A hard week for Sen. Reid

Did you ever have a week where it didn’t pay to get out of bed?

Nevada’s senior senator had such a week.

Majority Leader Harry Reid forced the Senate into weekend duty to craft a health care “reform” bill. His campaign folks, like under-worked elves in Santa’s workshop, waited anxiously for the stocking gift of his “Big Legislative Achievement” so they might begin to repair the senator’s sagging re-election chances next November. But, drat! Nothing but lumps of coal.

(As a disclaimer for those who might have found this column for the first time, I think Democrats have the wrong prescription for what ails health care. So from my perspective, when the Democratic powers that be have a royal cluster-nut Barney Fife week such as the one just concluded, it’s a good thing.)

Reid doesn’t care much about what I think. He’s told me so, and I’m just going to have to live with that. But I take solace in the fact that he also doesn’t care much about what most Nevadans think, as illustrated by all the polls that show state voters strongly disapprove of his handling of health care “reform.”

Harry’s a Washington creature now. He’s working to please the denizens there.

That’s why Sen. Reid included a public option in his ever-changing health care “reform” bill. So it must’ve hurt when Sen. Joe Lieberman started Harry’s week with the surprise announcement that he won’t vote for any bill with any kind of public option. President Barack Obama then told Sen. Reid to reverse himself and take out the public option to keep Joe’s vote.

Sen. Reid did as he was told, only to wake up Wednesday to the voice of former Vermont Gov. Howard Dean barking about what a monstrosity the “reform” bill had now become.

Great. Harry had managed to not only irritate most of Nevada, he was ambushed by Lieberman, whipsawed by the White House and he had sparked the angst of Dean, the former head of the Democratic National Committee who, by the way, is not just any left-wing voice — he’s a physician who has become the left-wing voice of Democratic politics. He told Vermont National Public Radio this:

“The best thing to do right now is kill the Senate bill and go back to the House. … This is not health care reform, and it’s not close to health care reform.”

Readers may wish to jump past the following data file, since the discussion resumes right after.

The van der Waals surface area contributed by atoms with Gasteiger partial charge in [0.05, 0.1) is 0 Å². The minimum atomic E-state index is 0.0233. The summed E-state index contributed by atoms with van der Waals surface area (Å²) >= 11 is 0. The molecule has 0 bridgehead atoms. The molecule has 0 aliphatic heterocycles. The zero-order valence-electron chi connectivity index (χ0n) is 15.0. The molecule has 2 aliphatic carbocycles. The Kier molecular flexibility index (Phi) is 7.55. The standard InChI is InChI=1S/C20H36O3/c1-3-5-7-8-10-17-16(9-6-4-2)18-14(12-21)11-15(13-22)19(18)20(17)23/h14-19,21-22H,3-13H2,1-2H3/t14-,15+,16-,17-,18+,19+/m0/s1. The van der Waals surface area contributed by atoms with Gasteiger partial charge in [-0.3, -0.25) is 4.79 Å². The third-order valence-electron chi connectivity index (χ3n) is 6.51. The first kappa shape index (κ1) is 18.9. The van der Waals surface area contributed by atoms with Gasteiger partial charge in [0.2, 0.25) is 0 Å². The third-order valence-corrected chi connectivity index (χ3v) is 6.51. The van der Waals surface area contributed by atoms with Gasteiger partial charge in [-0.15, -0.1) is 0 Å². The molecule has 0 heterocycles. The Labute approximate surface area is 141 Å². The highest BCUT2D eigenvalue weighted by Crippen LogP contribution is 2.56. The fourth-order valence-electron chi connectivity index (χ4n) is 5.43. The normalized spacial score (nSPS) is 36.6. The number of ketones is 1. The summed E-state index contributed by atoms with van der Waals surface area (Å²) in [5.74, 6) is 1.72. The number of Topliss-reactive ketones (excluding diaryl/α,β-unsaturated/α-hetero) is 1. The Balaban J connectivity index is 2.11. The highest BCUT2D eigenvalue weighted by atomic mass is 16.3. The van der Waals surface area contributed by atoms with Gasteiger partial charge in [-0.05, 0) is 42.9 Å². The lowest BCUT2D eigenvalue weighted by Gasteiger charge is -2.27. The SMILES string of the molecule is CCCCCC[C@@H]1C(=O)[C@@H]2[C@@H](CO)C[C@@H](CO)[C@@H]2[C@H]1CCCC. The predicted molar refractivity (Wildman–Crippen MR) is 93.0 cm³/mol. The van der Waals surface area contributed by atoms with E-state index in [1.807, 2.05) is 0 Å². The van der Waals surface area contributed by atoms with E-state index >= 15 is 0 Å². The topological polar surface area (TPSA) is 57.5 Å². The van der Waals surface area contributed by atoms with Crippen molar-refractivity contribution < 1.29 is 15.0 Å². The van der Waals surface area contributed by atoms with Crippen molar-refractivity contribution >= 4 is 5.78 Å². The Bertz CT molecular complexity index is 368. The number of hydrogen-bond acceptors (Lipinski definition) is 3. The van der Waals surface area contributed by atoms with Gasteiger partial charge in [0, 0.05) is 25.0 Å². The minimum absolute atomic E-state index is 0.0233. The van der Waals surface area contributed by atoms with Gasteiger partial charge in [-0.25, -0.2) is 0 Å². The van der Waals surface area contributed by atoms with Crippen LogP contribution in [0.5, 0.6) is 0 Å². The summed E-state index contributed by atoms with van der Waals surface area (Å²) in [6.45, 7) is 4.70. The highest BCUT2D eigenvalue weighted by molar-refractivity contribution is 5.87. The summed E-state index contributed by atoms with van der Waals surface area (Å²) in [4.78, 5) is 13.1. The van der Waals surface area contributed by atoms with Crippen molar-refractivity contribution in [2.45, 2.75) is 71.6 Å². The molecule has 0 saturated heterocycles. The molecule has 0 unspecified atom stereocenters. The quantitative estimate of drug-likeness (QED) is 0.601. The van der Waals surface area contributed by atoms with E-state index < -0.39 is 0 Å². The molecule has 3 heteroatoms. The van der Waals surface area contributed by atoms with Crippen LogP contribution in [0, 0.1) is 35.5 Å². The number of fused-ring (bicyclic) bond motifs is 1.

Dean ripped President Obama. The president had said: “You talk to every health care economist out there, and they will tell you that whatever ideas are — whatever ideas exist in terms of bending the cost curve and starting to reduce costs for families, businesses and government — those elements are in this bill.” In response, Dean snapped: “There is no cost control of any substance. … You’re going to be forced to buy health insurance from a company that is going to take an average of 27 percent of your money … and there is no choice about that. If you don’t buy that insurance, you are going to get a fine.”

Ouch. Dean’s brutal criticism no doubt resonates with left-wing Democrats, the very constituency Reid hopes to energize for his re-election campaign. One more question mark for Team Reid to deal with in 2010.

But the week wasn’t finished. To put a cherry on top of an already ugly few days, along comes Sen. Chuck Schumer, who made national news with his potty mouth — and his use of Reid’s name.

A flight attendant told Schumer, D-N.Y., to turn off his cell phone so the plane could pull away from the gate. Schumer put on his New Yorker attitude and argued for the right to continue talking.

“No,” said the attendant.

Sen. Schumer shut the cell phone off and, muttering to his seat-mate, called the flight attendant a “bitch,” adding loudly: “It’s Harry Reid calling. I guess health care will have to wait until we land.”

Good grief, if that’s not the mother of all Charlie Brown moments for Sen. Reid, I’d like to know what was. It not only brought me to the verge of sympathizing with my senator (but not quite), it made me wonder whether one day soon Sen. Reid might trundle to the microphone with Sens. Schumer and Lieberman, put each of them in a neck lock, knee them both in the gonads and yell, “I quit!”

After all, this isn’t his first rodeo (it’s his fourth term); he just turned 70; he’s already suffered a mini-stroke and has noticeably lost a step; his Nevada approval rating stinks; his crowning piece of legislation is being trashed by the people he wants to please; and his “friends” inject him into the news just for being on the other end of the phone.

Harry Reid not only got it coming and going, he got it when somebody else was going. That, ladies and gentlemen, is a tough week.

Sherman Frederick (sfrederick@review journal.com) is publisher of the Review-Journal and president of Stephens Media.

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